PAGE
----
>> Welcome to module one of Digital Signal Processing.

In this module we are going to see what signals actually are.

We are going to go through a history, see the earliest example of these discretetime signals.

Actually it goes back to Egyptian times.

Then through this history see how digital signals,

for example with the telegraph signals, became important in communications.

And today, how signals are pervasive in many applications,

in every day life objects.

For this we're going to see what the signal is,

what a continuous time analog signal is,

what a discretetime, continuousamplitude signal is

and how these signals relate to each other and are used in communication devices.

We are not going to have any math in this first module.

It is more illustrative and the mathematics will come later in this class.

This is an introduction to what digital signal processing is all about.

Before getting going, let's give some background material.

There is a textbook called Signal Processing for Communications by Paolo Prandoni and myself.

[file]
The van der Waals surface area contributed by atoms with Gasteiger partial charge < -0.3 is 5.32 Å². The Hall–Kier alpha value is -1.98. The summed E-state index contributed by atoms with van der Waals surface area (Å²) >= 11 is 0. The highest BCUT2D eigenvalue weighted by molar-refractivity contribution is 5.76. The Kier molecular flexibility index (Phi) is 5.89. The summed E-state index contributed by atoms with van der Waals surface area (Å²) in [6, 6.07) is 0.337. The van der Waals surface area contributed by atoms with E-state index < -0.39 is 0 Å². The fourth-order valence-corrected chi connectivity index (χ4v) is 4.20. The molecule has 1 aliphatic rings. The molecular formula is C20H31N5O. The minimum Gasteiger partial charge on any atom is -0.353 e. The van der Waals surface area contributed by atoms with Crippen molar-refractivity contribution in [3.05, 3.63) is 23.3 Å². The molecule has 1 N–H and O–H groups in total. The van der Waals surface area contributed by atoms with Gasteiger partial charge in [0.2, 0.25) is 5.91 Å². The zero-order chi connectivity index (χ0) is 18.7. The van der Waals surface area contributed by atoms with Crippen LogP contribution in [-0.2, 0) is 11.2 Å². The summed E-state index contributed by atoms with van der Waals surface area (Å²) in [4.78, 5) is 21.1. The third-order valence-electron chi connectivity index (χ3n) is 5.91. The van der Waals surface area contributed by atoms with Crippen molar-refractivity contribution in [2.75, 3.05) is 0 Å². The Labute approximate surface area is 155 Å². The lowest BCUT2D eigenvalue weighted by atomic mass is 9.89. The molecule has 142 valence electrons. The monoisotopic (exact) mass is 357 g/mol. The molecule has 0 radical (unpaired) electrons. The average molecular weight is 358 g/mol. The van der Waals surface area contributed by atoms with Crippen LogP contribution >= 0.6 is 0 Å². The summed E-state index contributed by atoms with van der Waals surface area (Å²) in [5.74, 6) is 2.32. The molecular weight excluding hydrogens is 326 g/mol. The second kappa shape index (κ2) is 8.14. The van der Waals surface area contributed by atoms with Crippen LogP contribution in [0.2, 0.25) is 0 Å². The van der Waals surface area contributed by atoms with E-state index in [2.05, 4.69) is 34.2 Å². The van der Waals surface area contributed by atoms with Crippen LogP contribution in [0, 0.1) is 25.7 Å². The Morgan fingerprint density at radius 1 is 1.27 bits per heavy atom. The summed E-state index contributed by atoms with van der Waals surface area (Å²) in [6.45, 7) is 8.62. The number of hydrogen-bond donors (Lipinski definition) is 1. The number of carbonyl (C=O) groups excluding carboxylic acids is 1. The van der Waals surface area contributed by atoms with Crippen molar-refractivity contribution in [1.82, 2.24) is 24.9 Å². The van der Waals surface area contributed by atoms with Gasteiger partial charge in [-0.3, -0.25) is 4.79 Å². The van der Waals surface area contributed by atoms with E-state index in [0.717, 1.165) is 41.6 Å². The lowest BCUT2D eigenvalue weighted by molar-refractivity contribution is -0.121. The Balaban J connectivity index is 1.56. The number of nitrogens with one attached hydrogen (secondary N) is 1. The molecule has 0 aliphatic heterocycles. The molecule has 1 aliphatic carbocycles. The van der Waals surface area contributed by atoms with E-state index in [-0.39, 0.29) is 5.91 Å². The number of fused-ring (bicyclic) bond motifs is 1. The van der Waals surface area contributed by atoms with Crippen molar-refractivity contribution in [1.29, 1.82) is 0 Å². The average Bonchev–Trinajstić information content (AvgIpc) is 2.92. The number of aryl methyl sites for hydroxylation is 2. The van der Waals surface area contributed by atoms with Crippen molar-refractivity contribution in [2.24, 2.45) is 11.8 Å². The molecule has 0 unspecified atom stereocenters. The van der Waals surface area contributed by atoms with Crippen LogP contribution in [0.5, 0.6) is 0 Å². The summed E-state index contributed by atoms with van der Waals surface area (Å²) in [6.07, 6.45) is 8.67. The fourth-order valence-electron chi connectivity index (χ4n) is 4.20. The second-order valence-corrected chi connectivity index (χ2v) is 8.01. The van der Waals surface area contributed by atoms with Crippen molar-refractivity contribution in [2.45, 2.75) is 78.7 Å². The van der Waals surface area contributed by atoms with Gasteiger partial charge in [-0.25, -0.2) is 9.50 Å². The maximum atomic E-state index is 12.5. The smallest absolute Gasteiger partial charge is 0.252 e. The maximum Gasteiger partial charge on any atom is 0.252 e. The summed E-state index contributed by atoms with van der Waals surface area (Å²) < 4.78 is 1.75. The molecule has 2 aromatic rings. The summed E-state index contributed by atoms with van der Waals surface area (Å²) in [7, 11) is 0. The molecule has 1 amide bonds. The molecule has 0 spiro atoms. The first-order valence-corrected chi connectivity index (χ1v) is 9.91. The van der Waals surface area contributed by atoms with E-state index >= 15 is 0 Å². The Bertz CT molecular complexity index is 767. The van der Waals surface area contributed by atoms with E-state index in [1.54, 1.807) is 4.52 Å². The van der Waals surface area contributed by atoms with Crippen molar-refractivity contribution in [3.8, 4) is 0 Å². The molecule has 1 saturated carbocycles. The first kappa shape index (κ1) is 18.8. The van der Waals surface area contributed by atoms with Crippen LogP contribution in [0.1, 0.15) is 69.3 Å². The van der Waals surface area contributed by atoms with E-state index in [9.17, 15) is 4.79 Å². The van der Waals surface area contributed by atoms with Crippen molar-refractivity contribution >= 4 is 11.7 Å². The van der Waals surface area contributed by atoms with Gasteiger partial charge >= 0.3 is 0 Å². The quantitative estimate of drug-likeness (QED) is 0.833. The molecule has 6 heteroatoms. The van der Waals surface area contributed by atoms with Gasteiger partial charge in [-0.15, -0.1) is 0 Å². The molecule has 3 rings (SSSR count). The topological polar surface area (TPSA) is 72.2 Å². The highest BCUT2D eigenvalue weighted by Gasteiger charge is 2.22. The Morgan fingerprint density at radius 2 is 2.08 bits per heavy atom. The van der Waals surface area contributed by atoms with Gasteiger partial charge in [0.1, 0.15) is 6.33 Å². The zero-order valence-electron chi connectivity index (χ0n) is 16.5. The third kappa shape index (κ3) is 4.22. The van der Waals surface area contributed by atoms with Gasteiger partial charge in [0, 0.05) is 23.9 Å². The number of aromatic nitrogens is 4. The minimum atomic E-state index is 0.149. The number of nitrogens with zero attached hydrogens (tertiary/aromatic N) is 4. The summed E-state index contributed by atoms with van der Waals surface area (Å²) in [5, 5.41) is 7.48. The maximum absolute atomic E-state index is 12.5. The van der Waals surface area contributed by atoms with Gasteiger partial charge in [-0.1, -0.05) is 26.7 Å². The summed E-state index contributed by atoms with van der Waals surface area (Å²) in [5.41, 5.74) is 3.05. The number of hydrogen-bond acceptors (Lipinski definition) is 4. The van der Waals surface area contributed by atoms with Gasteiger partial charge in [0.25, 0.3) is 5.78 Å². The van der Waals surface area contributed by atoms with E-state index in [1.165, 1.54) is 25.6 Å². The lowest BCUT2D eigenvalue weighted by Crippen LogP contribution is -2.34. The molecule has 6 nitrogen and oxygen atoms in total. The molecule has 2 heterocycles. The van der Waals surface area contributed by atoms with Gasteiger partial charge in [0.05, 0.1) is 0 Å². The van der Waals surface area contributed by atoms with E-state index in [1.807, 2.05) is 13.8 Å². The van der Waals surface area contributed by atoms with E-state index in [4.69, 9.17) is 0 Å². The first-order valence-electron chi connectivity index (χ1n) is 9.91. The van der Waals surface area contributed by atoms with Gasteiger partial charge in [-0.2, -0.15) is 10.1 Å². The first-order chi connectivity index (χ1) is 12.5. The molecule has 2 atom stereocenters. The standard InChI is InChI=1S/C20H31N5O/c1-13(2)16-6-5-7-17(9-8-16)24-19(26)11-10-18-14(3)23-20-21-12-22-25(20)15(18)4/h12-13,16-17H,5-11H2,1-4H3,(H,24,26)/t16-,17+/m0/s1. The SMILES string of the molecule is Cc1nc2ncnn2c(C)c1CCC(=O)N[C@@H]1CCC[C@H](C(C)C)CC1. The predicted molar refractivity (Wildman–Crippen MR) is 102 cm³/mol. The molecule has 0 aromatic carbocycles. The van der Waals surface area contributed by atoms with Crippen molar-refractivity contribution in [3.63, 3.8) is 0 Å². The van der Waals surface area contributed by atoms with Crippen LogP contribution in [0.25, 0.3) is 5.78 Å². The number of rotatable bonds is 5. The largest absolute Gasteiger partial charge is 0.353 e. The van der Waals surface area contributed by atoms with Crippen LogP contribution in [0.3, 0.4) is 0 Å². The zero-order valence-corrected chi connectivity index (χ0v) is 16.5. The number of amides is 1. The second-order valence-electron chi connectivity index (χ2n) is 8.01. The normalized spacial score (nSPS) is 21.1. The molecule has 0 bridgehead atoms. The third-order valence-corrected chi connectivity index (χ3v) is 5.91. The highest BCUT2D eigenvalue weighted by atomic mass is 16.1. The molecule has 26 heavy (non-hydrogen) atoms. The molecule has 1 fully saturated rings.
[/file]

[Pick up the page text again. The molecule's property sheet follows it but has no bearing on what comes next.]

You can have a paper version or you can get the free PDF or HTML version

on the website here indicated on the slide.

There will be quizzes, there will be homework sets, and there will be occasional complementary lectures.

What is actually a signal?

We talk about digital signal processing, so we need to define what the signal is.

Typically, it's a description of the evolution over physical phenomenon.

Quite simply, if I speak here, there is sound pressure waves going through the air

that's a typical signal.
When you listen to the speech, there is a

loud speaker creating a sound pressure
waves that reaches your ear.

And that's another signal.
However, in between is the world of

digital signal processing because after
the microphone it gets transformed in a

set of members.
It is processed in the computer.

It is being transferred through the
internet.

Finally it is decoded to create the sound
pressure wave to reach your ears.

Other example are the temperature
evolution over time, the magnetic

deviation for example, L P recording , is
a grey level on paper for a black and

white photograph,some flickering colors on
TV screen.

Here we have a thermometer recording
temperature over time.

So you see the evolution And there are
discrete ticks and you see how it changes

over time.
So what are the characteristics of digital

signals.
There are two key ingredients.

First there is discrete time.
As we have seen in the previous slide on

the horizontal axis there are discrete
Evenly spaced ticks and that corresponds

to discretisation in time.
There is also discrete amplitude because

the numbers that are measured will be
represented in a computer and cannot have

some infinite precision.